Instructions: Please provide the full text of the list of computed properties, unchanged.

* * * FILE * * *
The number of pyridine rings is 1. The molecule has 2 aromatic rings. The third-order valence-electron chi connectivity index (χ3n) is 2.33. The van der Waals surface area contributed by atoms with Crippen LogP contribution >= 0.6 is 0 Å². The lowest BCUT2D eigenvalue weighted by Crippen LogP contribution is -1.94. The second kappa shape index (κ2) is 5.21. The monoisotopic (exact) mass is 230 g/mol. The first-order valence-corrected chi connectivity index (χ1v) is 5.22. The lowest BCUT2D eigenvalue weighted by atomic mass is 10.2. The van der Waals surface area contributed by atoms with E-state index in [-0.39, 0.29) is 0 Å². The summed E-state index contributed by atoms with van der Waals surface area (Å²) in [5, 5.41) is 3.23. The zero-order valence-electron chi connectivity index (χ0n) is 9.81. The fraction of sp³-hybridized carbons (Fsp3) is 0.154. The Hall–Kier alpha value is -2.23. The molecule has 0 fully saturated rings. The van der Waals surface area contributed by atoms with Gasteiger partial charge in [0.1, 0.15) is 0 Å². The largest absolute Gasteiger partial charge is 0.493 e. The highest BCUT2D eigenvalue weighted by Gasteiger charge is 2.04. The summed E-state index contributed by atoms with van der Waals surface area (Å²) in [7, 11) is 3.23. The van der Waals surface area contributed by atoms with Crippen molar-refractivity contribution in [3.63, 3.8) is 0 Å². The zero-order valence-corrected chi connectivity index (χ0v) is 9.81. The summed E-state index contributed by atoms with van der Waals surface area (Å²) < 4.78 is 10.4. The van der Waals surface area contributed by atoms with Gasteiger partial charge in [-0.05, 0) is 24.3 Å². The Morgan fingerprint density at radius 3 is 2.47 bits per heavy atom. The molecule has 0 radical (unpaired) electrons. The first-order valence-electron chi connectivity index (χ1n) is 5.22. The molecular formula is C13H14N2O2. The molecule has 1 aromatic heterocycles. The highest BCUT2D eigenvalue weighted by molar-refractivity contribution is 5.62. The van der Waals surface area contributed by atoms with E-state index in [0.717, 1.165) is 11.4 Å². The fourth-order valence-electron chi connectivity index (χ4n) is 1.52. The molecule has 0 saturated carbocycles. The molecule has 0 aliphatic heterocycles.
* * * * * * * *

The number of pyridine rings is 1. The molecule has 2 aromatic rings. The third-order valence-electron chi connectivity index (χ3n) is 2.33. The van der Waals surface area contributed by atoms with Crippen LogP contribution >= 0.6 is 0 Å². The lowest BCUT2D eigenvalue weighted by Crippen LogP contribution is -1.94. The second kappa shape index (κ2) is 5.21. The monoisotopic (exact) mass is 230 g/mol. The first-order valence-corrected chi connectivity index (χ1v) is 5.22. The lowest BCUT2D eigenvalue weighted by atomic mass is 10.2. The van der Waals surface area contributed by atoms with E-state index in [-0.39, 0.29) is 0 Å². The summed E-state index contributed by atoms with van der Waals surface area (Å²) in [5, 5.41) is 3.23. The zero-order valence-electron chi connectivity index (χ0n) is 9.81. The fraction of sp³-hybridized carbons (Fsp3) is 0.154. The Hall–Kier alpha value is -2.23. The molecule has 0 fully saturated rings. The van der Waals surface area contributed by atoms with Gasteiger partial charge in [0.1, 0.15) is 0 Å². The largest absolute Gasteiger partial charge is 0.493 e. The highest BCUT2D eigenvalue weighted by Gasteiger charge is 2.04. The summed E-state index contributed by atoms with van der Waals surface area (Å²) in [7, 11) is 3.23. The van der Waals surface area contributed by atoms with Crippen molar-refractivity contribution in [3.63, 3.8) is 0 Å². The zero-order valence-corrected chi connectivity index (χ0v) is 9.81. The summed E-state index contributed by atoms with van der Waals surface area (Å²) < 4.78 is 10.4. The van der Waals surface area contributed by atoms with Gasteiger partial charge in [-0.05, 0) is 24.3 Å². The Morgan fingerprint density at radius 3 is 2.47 bits per heavy atom. The molecule has 0 radical (unpaired) electrons. The first-order valence-electron chi connectivity index (χ1n) is 5.22. The molecular formula is C13H14N2O2. The molecule has 1 aromatic heterocycles. The highest BCUT2D eigenvalue weighted by molar-refractivity contribution is 5.62. The van der Waals surface area contributed by atoms with E-state index in [0.717, 1.165) is 11.4 Å². The fourth-order valence-electron chi connectivity index (χ4n) is 1.52. The molecule has 0 saturated carbocycles. The molecule has 0 aliphatic heterocycles.